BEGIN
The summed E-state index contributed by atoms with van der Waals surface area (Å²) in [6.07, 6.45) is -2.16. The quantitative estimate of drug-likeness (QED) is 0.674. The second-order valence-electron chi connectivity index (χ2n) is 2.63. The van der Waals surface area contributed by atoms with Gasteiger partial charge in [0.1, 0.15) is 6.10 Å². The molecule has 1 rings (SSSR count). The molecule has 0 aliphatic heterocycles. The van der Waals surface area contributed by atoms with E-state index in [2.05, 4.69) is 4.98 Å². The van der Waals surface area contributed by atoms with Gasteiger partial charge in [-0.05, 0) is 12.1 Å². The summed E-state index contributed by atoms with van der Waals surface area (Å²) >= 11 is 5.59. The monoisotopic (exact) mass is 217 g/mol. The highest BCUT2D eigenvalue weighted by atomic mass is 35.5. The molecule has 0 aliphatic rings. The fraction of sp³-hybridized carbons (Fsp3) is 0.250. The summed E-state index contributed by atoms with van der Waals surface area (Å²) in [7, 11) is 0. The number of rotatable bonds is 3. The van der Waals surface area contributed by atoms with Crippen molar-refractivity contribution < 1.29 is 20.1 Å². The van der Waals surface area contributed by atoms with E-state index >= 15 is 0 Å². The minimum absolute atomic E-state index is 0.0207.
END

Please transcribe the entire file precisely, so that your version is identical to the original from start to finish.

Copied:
The summed E-state index contributed by atoms with van der Waals surface area (Å²) in [6.07, 6.45) is -2.16. The quantitative estimate of drug-likeness (QED) is 0.674. The second-order valence-electron chi connectivity index (χ2n) is 2.63. The van der Waals surface area contributed by atoms with Gasteiger partial charge in [0.1, 0.15) is 6.10 Å². The molecule has 1 rings (SSSR count). The molecule has 0 aliphatic heterocycles. The van der Waals surface area contributed by atoms with E-state index in [2.05, 4.69) is 4.98 Å². The van der Waals surface area contributed by atoms with Gasteiger partial charge in [-0.05, 0) is 12.1 Å². The summed E-state index contributed by atoms with van der Waals surface area (Å²) >= 11 is 5.59. The monoisotopic (exact) mass is 217 g/mol. The highest BCUT2D eigenvalue weighted by atomic mass is 35.5. The molecule has 0 aliphatic rings. The fraction of sp³-hybridized carbons (Fsp3) is 0.250. The summed E-state index contributed by atoms with van der Waals surface area (Å²) in [7, 11) is 0. The number of rotatable bonds is 3. The van der Waals surface area contributed by atoms with Crippen molar-refractivity contribution < 1.29 is 20.1 Å². The van der Waals surface area contributed by atoms with E-state index >= 15 is 0 Å². The minimum absolute atomic E-state index is 0.0207.